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Optimal Green Bean Trellis Design?

 
Posts: 23
Location: Wisconsin
monies urban homestead
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I am making a trellis for the green beans in my garden. There seem to be a huge amount of different designs available to choose from. Since I'm growing the green beans in a raised bed, I've been making a net from sisal twine instead of a tepee or something to save space.

I've been able to find the Green beans can climb to five feet. However, I can't seem to find any resources online about how much space to leave between the inter-crossed twine, or how low the bottom of the trellis has to be so the green beans can climb on.

What information is available about what sort of trellis green beans would prefer?

I am also growing Green Beans in another garden. Would 1" chicken wire work?
 
pollinator
Posts: 702
Location: Southern Oregon
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Pole beans are twiners, meaning that the stem, in this case, twines around the support, so the vertical support is the most important, horizontal supports are more for us, the trellis builders. One could just have single strands that each bean plant climbs. Many varieties of pole beans can grow much higher than 5 feet, I've had some that grown to 9-10 feet, they like going up.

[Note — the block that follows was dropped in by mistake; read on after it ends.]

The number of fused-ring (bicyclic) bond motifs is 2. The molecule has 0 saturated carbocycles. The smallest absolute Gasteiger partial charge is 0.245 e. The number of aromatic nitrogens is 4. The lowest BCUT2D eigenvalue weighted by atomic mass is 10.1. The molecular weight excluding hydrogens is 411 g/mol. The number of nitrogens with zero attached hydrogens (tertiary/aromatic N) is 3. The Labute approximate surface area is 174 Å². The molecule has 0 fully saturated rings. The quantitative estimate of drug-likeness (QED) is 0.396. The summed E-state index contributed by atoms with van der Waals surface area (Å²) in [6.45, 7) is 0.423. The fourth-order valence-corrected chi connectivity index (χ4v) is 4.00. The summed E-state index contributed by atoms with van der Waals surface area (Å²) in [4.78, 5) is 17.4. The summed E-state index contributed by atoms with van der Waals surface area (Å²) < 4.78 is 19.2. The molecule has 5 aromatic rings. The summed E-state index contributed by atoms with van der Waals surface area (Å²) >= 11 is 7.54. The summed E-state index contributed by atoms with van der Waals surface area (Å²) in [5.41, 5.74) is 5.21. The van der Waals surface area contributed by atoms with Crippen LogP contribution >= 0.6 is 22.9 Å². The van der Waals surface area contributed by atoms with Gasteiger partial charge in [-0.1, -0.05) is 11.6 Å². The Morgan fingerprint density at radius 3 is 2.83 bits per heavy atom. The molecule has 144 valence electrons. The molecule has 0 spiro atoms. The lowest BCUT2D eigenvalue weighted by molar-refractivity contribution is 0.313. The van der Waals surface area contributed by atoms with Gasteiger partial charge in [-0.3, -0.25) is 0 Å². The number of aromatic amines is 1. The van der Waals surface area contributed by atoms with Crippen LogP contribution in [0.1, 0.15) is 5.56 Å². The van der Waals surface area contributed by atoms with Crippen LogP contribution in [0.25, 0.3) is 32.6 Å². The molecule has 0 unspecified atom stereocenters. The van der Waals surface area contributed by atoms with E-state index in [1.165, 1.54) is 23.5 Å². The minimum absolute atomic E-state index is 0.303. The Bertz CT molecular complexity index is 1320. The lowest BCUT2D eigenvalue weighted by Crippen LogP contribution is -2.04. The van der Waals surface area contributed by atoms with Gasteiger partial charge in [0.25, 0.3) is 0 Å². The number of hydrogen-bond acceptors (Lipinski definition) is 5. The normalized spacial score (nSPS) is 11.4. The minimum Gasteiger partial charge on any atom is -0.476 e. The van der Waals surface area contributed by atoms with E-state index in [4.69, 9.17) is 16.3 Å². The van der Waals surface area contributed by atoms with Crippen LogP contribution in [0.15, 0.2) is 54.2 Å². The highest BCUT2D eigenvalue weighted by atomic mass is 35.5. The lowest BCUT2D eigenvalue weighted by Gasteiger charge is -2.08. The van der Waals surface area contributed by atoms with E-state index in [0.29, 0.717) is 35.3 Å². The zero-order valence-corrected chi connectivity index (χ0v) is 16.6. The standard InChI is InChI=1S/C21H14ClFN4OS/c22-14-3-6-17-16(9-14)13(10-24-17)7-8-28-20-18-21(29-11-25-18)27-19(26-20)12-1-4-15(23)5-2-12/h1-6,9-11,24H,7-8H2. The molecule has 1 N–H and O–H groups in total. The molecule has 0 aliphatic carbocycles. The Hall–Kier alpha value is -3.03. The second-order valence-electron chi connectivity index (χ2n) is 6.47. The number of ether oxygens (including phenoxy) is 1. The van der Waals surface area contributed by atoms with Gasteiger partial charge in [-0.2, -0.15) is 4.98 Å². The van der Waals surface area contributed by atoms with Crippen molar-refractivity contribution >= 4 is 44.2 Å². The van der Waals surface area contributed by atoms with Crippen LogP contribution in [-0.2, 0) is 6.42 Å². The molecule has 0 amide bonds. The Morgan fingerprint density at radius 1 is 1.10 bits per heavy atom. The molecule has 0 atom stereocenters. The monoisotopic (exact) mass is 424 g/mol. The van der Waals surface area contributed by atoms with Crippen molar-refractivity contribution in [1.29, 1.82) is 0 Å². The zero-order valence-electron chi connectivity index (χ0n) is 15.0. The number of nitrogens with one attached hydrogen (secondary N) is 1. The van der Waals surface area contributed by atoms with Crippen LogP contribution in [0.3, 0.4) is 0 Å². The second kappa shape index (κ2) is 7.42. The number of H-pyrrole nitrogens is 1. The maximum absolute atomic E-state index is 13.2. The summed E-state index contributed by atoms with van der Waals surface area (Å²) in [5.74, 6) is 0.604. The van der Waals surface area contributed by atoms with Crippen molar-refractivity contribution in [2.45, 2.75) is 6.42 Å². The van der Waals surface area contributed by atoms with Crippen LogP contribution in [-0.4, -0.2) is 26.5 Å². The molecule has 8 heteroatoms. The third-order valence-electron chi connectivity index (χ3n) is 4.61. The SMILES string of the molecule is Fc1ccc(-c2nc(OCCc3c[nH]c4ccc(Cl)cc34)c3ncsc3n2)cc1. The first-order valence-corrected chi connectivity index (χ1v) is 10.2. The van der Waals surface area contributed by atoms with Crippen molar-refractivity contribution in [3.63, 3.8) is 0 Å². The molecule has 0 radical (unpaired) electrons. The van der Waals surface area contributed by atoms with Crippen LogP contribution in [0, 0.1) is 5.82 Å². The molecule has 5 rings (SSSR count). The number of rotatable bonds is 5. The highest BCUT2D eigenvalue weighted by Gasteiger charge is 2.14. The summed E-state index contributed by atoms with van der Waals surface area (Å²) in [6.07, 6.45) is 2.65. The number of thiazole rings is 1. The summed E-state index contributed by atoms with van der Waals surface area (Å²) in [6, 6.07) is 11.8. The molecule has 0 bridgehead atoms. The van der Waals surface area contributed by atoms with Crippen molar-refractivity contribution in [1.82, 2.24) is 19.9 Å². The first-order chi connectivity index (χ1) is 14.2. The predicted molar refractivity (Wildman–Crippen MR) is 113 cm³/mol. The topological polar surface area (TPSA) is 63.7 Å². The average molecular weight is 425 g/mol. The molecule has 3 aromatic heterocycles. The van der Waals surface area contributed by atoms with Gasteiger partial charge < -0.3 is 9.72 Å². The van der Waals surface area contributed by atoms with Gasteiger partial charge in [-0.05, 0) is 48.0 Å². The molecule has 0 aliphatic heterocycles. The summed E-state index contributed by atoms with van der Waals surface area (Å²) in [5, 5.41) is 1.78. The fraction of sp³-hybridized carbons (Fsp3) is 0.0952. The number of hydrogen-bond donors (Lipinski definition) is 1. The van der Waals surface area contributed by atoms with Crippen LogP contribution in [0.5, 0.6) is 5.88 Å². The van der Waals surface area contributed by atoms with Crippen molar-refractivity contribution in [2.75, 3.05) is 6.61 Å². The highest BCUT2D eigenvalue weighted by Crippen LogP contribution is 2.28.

I wouldn't recommend chicken wire for pole beans, it doesn't allow much for twining, and beans can grow into and/or around the wires making them difficult, if not impossible to harvest.
 
master pollinator
Posts: 8753
Location: Victoria British Columbia-Canada
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Chicken wire creates a big clean-up hassle at the end of the year because it's difficult to remove beans without really bending up the chicken wire. Bamboo, rattan or any other type of stick is stronger and holds its shape.

I don't like absolutely vertical sticks, because then the beans may hang in difficult ways for picking. If the poles are inclined at least 10 degrees, the beans tend to hang in a manner that makes them easier to find and harvest. I think that's why teepee and inverted V frame shapes are so popular. You step inside and the majority of the beans are easily identifiable since they hang below the support mechanism and most leaves are above.

Not every bean will hang down perfectly. And that's another reason wider spaced bamboo or other sticks work better. With chicken wire you have to remember where that stray bean is that's on the wrong side of the wire , because you can't immediately reach through it.

For those who must use wire I think the heavier pig wire is more suitable. It holds its shape and unless you have a giant hand , you can reach through it.
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